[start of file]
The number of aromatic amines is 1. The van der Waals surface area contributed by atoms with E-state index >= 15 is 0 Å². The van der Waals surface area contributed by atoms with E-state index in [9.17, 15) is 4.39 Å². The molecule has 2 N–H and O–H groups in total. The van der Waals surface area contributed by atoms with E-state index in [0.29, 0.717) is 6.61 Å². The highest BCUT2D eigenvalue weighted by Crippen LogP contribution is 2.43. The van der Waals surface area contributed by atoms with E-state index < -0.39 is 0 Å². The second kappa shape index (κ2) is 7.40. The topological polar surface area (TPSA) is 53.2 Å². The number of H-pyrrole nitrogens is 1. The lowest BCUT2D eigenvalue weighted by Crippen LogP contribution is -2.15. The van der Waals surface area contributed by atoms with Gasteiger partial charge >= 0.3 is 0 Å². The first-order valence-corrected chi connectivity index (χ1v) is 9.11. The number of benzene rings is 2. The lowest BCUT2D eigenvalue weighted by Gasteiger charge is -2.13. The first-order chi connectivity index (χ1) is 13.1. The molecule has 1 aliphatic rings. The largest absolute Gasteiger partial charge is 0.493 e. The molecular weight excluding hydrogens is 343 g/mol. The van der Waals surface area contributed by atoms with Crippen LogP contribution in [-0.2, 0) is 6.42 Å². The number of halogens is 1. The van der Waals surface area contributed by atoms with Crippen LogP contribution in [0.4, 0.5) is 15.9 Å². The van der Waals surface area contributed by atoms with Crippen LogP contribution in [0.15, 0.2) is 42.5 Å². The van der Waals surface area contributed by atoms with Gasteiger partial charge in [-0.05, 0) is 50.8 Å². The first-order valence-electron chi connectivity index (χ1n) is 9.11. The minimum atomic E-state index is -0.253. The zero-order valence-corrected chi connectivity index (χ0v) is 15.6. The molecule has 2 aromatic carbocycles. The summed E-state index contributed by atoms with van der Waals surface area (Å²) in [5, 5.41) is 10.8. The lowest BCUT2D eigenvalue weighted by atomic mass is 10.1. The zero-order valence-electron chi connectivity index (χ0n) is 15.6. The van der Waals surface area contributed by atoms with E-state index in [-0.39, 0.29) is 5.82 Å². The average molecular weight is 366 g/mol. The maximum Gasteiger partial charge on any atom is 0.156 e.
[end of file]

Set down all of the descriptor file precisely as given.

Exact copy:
The number of aromatic amines is 1. The van der Waals surface area contributed by atoms with E-state index >= 15 is 0 Å². The van der Waals surface area contributed by atoms with E-state index in [9.17, 15) is 4.39 Å². The molecule has 2 N–H and O–H groups in total. The van der Waals surface area contributed by atoms with E-state index in [0.29, 0.717) is 6.61 Å². The highest BCUT2D eigenvalue weighted by Crippen LogP contribution is 2.43. The van der Waals surface area contributed by atoms with E-state index < -0.39 is 0 Å². The second kappa shape index (κ2) is 7.40. The topological polar surface area (TPSA) is 53.2 Å². The number of H-pyrrole nitrogens is 1. The lowest BCUT2D eigenvalue weighted by Crippen LogP contribution is -2.15. The van der Waals surface area contributed by atoms with Gasteiger partial charge >= 0.3 is 0 Å². The first-order valence-corrected chi connectivity index (χ1v) is 9.11. The number of benzene rings is 2. The lowest BCUT2D eigenvalue weighted by Gasteiger charge is -2.13. The first-order chi connectivity index (χ1) is 13.1. The molecule has 1 aliphatic rings. The largest absolute Gasteiger partial charge is 0.493 e. The molecular weight excluding hydrogens is 343 g/mol. The van der Waals surface area contributed by atoms with Crippen LogP contribution in [-0.2, 0) is 6.42 Å². The number of halogens is 1. The van der Waals surface area contributed by atoms with Crippen LogP contribution in [0.4, 0.5) is 15.9 Å². The van der Waals surface area contributed by atoms with Crippen LogP contribution in [0.15, 0.2) is 42.5 Å². The van der Waals surface area contributed by atoms with Gasteiger partial charge in [-0.05, 0) is 50.8 Å². The first-order valence-electron chi connectivity index (χ1n) is 9.11. The minimum atomic E-state index is -0.253. The zero-order valence-corrected chi connectivity index (χ0v) is 15.6. The molecule has 2 aromatic carbocycles. The summed E-state index contributed by atoms with van der Waals surface area (Å²) in [5, 5.41) is 10.8. The lowest BCUT2D eigenvalue weighted by atomic mass is 10.1. The zero-order valence-electron chi connectivity index (χ0n) is 15.6. The van der Waals surface area contributed by atoms with E-state index in [-0.39, 0.29) is 5.82 Å². The average molecular weight is 366 g/mol. The maximum Gasteiger partial charge on any atom is 0.156 e.